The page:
Cultures with 12 and 60 ppm herbicide showed a decrease in optical density and less viscosity reduction. After 66 hours, cultures with 12 ppm herbicide had a viscosity reduction of only 85% of the control level and an optical density increase of only 47% of the control level. In cultures with 60 ppm herbicide the viscosity loss was further reduced to only 32% and the increase in optical density was only 12% of the control value. The results indicate that at elevated concentration levels the herbicide was inhibiting microorganism growth and cellulase production.

                                  TABLE II__________________________________________________________________________Effect of Herbicide on Cellulose Degradation/Viscosity              Viscosity (Centipoise)/HoursMedium             0  26.5                    42.5                       66 97.5                             118                                139__________________________________________________________________________Uninoculated:      247                 -- -- -- -- -- 184Inoculated with Cellulomonas biazotea:No additives          175                     62                        8 -- -- --2% ethanol added      195                    183                       70 -- -- --2% ethanol and 6ppm S--ethyl                 203                    177                       69 18 11 --diisobutylthiocarbamate added2% ethanol and 12 ppm S--ethyl                 205                    180                       97 30 15 --diisobutylthiocarbamate added2% ethanol and 60 ppm S--ethyl                 203                    196                       178                          108                             --  24diisobutylthiocarbamate added__________________________________________________________________________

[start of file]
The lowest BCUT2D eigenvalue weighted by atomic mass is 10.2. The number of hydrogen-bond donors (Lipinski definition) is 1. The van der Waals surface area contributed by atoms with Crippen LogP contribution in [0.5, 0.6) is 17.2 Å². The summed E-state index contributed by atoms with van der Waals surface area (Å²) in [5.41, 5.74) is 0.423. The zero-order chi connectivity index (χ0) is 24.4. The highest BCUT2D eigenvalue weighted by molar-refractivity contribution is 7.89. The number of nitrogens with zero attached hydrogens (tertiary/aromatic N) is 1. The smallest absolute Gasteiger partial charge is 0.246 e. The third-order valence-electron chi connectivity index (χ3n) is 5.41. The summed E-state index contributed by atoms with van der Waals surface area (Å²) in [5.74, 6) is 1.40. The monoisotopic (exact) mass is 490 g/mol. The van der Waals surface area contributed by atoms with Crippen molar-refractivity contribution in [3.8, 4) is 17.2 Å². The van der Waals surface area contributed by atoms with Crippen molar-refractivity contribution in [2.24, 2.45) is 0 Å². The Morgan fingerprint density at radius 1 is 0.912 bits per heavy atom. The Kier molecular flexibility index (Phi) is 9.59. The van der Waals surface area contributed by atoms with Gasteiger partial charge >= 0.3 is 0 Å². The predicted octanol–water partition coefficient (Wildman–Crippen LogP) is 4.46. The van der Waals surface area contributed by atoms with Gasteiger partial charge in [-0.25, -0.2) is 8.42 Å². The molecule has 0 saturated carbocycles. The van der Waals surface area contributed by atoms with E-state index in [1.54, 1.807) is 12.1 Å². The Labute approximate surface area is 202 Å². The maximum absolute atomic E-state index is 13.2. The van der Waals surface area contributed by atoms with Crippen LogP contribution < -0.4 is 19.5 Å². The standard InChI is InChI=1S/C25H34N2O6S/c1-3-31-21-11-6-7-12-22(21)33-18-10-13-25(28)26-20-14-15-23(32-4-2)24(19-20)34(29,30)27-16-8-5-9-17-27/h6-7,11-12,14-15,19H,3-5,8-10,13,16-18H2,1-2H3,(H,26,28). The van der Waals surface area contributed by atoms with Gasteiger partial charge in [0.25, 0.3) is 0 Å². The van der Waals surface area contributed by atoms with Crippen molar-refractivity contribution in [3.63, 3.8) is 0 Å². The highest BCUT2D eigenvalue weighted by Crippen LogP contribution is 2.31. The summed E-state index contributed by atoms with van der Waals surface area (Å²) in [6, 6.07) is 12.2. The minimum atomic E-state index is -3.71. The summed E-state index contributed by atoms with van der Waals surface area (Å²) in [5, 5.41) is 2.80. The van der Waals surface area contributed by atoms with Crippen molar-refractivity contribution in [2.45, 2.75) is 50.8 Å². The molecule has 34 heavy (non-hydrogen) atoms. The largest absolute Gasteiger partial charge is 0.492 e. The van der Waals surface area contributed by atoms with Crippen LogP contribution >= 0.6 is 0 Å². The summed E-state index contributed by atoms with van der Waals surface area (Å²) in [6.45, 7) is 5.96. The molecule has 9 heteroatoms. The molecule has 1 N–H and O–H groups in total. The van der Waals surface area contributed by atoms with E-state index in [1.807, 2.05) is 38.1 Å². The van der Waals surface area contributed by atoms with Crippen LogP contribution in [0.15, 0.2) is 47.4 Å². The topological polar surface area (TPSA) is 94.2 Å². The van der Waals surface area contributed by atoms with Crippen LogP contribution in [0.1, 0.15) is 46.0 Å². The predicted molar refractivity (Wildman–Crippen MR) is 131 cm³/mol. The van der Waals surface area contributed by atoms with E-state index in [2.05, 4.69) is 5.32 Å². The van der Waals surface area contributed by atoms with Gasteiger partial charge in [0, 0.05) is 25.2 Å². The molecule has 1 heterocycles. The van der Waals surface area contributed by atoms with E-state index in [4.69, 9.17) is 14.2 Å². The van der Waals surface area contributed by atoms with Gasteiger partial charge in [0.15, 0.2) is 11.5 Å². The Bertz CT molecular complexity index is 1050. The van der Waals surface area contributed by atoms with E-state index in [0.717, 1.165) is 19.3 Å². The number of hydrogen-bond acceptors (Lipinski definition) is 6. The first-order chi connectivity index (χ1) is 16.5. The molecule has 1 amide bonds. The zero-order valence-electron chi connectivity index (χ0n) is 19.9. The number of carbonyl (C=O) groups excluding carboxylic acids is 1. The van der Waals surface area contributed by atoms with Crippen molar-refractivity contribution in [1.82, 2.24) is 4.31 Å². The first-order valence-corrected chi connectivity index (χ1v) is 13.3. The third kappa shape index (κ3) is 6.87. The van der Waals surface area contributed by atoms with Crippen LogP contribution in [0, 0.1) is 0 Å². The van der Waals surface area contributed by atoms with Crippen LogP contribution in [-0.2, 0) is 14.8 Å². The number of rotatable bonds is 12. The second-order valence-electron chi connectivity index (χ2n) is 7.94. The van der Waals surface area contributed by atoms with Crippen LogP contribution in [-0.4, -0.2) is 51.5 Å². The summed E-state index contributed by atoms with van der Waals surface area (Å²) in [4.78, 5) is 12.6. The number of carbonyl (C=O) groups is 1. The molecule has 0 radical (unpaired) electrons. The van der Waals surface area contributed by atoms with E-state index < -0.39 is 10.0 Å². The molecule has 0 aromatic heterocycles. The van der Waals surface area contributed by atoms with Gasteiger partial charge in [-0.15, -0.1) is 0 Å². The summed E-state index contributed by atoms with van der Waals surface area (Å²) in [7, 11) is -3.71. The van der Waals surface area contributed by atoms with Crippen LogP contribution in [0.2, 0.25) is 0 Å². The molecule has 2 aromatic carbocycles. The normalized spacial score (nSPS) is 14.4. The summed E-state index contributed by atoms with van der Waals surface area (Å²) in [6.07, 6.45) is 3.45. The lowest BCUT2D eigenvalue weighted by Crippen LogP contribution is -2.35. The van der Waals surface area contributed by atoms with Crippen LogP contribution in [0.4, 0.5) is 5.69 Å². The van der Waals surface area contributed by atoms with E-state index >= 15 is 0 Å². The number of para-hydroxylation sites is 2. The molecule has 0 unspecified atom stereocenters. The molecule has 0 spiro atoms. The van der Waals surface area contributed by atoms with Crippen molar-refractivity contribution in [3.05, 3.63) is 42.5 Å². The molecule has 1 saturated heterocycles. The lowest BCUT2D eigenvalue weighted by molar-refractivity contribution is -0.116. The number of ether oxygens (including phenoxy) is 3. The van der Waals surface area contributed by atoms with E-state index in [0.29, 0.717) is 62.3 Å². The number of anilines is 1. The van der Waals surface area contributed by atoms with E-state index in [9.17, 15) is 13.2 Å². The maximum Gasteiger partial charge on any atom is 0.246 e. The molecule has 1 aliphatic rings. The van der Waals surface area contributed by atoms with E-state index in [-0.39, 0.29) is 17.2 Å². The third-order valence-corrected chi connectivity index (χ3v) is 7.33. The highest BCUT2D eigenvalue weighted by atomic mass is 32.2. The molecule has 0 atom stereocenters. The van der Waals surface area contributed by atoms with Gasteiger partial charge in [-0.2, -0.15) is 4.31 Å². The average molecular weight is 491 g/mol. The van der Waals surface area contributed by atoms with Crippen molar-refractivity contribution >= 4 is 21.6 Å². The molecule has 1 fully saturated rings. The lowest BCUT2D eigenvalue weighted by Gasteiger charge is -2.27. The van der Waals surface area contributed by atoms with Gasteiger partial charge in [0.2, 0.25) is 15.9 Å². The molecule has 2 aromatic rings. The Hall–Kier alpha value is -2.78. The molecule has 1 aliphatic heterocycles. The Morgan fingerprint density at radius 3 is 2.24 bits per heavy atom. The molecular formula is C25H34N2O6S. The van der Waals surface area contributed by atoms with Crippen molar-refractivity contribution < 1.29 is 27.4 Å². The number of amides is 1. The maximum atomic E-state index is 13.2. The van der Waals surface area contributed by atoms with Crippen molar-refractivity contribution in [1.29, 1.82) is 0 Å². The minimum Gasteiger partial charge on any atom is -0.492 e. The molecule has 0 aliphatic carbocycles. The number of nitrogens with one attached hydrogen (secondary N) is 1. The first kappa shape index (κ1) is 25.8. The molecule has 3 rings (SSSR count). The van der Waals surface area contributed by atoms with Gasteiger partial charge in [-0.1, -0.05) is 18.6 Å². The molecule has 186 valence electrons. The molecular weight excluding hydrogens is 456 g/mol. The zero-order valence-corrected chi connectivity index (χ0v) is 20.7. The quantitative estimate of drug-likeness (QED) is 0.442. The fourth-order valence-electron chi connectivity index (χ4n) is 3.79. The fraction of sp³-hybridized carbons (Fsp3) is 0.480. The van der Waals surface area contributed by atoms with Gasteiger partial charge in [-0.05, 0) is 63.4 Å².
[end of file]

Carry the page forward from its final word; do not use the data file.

TABLE III__________________________________________________________________________Effect of Herbicide on Cellulomonas biazotea Growth              Optical Density/HoursMedium             0 26.5                   42.5                      66 97.5                            118                               139__________________________________________________________________________Uninoculated:      18                -- -- -- -- --  17Inoculated with Cellulomonas biazotea:No additives       --                22 83 204                         -- -- --2% ethanol added   --                19 20 50 -- -- --2% ethanol and 6 ppm S--ethyl              --                17 19 49 114                            142                               --diisobutylthiocarbamate added2% ethanol and 12 ppm S--ethyl              --                19 23 33 75 118                               --diisobutylthiocarbamate added2% ethanol and 60 ppm S--ethyl              --                20 18 22 26 -- 109diisobutylthiocarbamate added__________________________________________________________________________